Jazz music, in all its forms, spread throughout world culture, is deeply embedded in the American experience. It is a culture based phenomena uniquely reflecting that experience in such a personal and expressive way as to embrace the myriad of crosscurrents that express new interpretations of the form.
It is deep as the physicality of its beings, from the heart that pumps life into its veins, to the soul and conscious understanding of the constant, forever assimilation of new streams of world civilization. We are born into familiar backgrounds rooted in the traditions of Africa, Europe, Asia, from social communal variances within our own massive continent. This primordial American concept continues to grow, to spread, to diversify in terms of rhythmic, harmonic and melodic context.
The music of Jessica Lurie
therefore is not hanging on the periphery of what we call jazz music, as some may believe, or perceive. This art form is uniquely, forever expressing the spirit of humanity, in such a way as to constantly rewrite the cultural DNA of the American experience, and that of other peoples in sisterhood, and brotherhood throughout the world. In this sense, Lurie's creative output, rooted in the eclectic jazz and improvised music community in Seattle, and propagated on the New York scene can be seen as a 21st century expression of her own familiar roots. Its inspiration is in a far reaching way, tied to the deep taproot that is the blues based music we have come to refer to as jazz.
Lurie grew up around the music of her parents, playing classical flute at an early age, and ultimately would become influenced musically by her father's Jewish heritage, as well as other varying streams of influence present in the eclectic music scene in Seattle. Though Seattle is known commonly for rock, she would inevitably be drawn in by the jazz scene there that had been making its mark on this indigenous American art form from its beginnings.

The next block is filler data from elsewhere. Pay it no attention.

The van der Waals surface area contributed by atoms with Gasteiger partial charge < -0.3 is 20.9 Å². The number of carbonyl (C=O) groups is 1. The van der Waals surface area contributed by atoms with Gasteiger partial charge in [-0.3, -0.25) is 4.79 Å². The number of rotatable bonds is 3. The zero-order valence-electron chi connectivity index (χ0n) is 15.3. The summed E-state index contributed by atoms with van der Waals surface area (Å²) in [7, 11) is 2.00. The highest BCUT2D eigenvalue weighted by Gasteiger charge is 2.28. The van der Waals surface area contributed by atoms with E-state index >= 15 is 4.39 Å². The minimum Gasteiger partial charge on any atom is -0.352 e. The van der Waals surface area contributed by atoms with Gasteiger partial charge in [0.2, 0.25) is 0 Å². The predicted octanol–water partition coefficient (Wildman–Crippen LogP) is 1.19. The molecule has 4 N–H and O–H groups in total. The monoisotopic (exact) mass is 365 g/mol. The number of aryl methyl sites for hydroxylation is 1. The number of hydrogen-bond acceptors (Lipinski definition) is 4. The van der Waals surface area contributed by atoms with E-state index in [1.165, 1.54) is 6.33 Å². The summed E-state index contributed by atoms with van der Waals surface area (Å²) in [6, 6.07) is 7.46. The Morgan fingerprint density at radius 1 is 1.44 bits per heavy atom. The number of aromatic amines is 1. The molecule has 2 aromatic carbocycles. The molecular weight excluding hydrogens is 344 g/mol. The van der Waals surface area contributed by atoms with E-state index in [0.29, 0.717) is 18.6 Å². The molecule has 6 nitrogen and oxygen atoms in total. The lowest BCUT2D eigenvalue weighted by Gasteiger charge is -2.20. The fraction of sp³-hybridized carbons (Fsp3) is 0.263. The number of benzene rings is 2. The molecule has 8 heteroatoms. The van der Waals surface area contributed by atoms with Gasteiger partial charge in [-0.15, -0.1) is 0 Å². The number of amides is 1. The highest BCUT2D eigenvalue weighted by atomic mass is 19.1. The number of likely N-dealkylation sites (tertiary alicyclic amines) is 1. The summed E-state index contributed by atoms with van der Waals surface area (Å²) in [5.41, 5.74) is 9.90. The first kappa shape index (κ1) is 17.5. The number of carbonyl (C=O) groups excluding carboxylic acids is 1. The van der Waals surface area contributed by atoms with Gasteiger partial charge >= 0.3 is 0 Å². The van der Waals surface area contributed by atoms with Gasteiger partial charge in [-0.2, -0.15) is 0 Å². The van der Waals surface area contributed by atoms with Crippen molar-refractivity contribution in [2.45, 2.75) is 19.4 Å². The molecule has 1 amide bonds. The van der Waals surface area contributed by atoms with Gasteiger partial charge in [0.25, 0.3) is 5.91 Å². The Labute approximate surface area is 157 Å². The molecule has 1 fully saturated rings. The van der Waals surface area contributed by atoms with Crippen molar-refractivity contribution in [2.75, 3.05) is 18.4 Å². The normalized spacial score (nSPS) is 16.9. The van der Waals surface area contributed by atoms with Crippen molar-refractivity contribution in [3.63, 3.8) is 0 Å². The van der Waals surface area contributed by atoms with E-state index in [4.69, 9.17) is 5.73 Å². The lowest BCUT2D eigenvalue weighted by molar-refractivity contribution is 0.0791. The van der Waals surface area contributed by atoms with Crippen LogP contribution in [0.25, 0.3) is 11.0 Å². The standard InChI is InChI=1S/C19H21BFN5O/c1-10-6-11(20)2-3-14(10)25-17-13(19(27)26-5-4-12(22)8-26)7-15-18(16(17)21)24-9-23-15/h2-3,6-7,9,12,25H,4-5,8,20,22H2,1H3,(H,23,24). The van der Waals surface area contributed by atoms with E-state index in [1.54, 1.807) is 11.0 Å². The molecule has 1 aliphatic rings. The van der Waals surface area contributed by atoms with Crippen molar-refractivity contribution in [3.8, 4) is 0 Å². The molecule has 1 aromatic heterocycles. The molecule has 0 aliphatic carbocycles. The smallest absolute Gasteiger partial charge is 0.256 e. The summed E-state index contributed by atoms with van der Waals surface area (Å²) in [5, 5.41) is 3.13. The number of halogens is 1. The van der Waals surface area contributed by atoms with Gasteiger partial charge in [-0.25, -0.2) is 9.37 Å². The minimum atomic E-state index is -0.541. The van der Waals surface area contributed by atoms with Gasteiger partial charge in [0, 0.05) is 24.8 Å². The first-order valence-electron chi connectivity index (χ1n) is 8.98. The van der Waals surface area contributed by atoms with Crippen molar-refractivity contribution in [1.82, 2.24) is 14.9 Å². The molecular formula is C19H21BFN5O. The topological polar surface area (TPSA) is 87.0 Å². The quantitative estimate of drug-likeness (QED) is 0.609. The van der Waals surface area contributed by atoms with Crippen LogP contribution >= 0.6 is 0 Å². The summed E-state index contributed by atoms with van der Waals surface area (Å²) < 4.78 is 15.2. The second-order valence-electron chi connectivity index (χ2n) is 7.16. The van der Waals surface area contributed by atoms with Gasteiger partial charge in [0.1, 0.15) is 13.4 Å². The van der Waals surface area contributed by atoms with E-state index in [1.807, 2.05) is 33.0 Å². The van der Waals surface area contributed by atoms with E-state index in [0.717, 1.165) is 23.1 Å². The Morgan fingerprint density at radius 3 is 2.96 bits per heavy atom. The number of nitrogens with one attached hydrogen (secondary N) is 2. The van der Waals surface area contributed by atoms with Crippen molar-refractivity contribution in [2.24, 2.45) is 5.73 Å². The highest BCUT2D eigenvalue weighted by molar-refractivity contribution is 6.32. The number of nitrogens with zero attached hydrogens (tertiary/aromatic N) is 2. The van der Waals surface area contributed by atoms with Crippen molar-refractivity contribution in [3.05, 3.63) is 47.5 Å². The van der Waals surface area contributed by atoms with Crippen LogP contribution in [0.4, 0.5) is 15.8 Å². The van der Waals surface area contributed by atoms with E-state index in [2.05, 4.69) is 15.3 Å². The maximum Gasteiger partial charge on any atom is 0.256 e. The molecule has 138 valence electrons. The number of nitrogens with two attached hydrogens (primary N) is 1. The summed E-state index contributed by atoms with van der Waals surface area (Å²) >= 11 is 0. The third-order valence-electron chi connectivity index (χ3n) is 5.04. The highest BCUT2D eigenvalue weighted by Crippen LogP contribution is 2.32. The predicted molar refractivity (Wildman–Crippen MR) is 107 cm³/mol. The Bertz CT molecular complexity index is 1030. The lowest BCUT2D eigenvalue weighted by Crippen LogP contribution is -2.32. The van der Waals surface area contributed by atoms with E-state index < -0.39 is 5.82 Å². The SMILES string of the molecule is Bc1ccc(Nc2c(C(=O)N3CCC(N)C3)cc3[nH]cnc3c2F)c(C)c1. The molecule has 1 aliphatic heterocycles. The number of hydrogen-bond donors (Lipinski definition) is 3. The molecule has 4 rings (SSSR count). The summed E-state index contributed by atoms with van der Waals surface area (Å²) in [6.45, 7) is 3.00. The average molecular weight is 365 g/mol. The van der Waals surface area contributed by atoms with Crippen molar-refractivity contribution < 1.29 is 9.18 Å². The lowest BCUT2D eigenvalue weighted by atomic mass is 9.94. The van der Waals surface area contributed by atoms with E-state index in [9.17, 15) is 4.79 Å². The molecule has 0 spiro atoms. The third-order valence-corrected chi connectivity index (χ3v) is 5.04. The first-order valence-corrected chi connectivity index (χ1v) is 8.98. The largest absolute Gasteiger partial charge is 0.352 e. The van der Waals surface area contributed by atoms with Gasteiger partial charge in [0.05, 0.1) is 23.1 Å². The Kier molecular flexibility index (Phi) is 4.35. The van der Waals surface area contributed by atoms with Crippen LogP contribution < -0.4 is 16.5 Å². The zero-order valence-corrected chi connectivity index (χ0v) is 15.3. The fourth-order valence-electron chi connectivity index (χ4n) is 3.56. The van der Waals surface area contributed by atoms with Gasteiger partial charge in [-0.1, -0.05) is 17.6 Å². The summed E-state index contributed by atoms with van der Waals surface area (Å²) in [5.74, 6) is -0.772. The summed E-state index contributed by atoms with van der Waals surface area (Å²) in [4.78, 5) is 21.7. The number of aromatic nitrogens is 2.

"I'm relentlessly eclectic! I grew up playing classical music. I started getting into jazz in high school, but I was also playing baroque music. I think playing saxophone really opened up my ears to a lot more music, in terms of what I was pursuing. Then at Wesleyan University in Connecticut, I was in the ethnomusicology department, studying South Indian music with T Vishwanathan. I studied composition with Bill Barron, and with Hafez Modir for saxophone and theory. As an undergrad, you can sit in on all these graduate classes. I audited classes by Anthony Braxton
though he wasn't a direct mentor. I Also did a ton of West African stuff. I really got into Ornette Coleman
, and saxophonists like Cannonball," she recalls.
Saxophone was not her original instrument of choice, first excelling on the flute and accordion." I started playing saxophone in college because it was louder. Arne Livingston
from the Daylights, we went to high school together," she says, alluding to her friend that she would eventually partner with in the power jazz/jam band trio, Living Daylights
. While the alto became her instrument of choice as her career advanced forward, it certainly wasn't just a foray into the sounds of Ornette Coleman, or for that matter, Cannonball Adderly. Inevitably she began to explore tenor players of note.
"I also transcribed Sonny Rollins
, and John Coltrane
. These were the days when we had cassettes, so you could adjust the speed, and I mistakenly learned the "Giant Steps" solo on alto, but a half step off! I listened to just about everyone, and the teachers that we had at Wesleyan were really great. It exposed me to a lot of different kinds of music. The music I write, and the music I love to listen to is folk music in some kind of way. What I love about jazz is when it harkens back to the blues, not that it's all blues, but that it has this element of folk music. So stuff that I write I think it's almost like fucked up folk tunes. I don't know what to call it, they don't have a record bin for it," she says.
Her time in Seattle in the '90s provided plenty of inspiration and diverse musical activity. Partnered with saxophonist Amy Denio, The Tiptons Saxophone Quartet
took off into uncharted territory, inspired by the life and music of Billy Tipton. Tipton had spent his entire adult life living and performing as a male, but was assigned female at birth. The band's reverence for Tipton's work was a source of strength for an all female saxophone band, that even in the alleged progressive world of the 1990's was a constant challenge due to gender bias. The overwhelming dominance of male instrumentalists in jazz remains a major hurdle for the music to overcome, to truly be the indigenous expressive art form it claims to be. "If you go to a festival and see 100 instrumentalists, 96 of them are men. And I live in New York, where there are so many bad ass female players," she states emphatically.
Denio became a major influence on Lurie, in terms of exposing her to jazz music that was more out on the edge, and engaged in the avante-garde. At the same time, her time in Seattle reunited her with high school friend Arne Livingston, who had been studying in Boston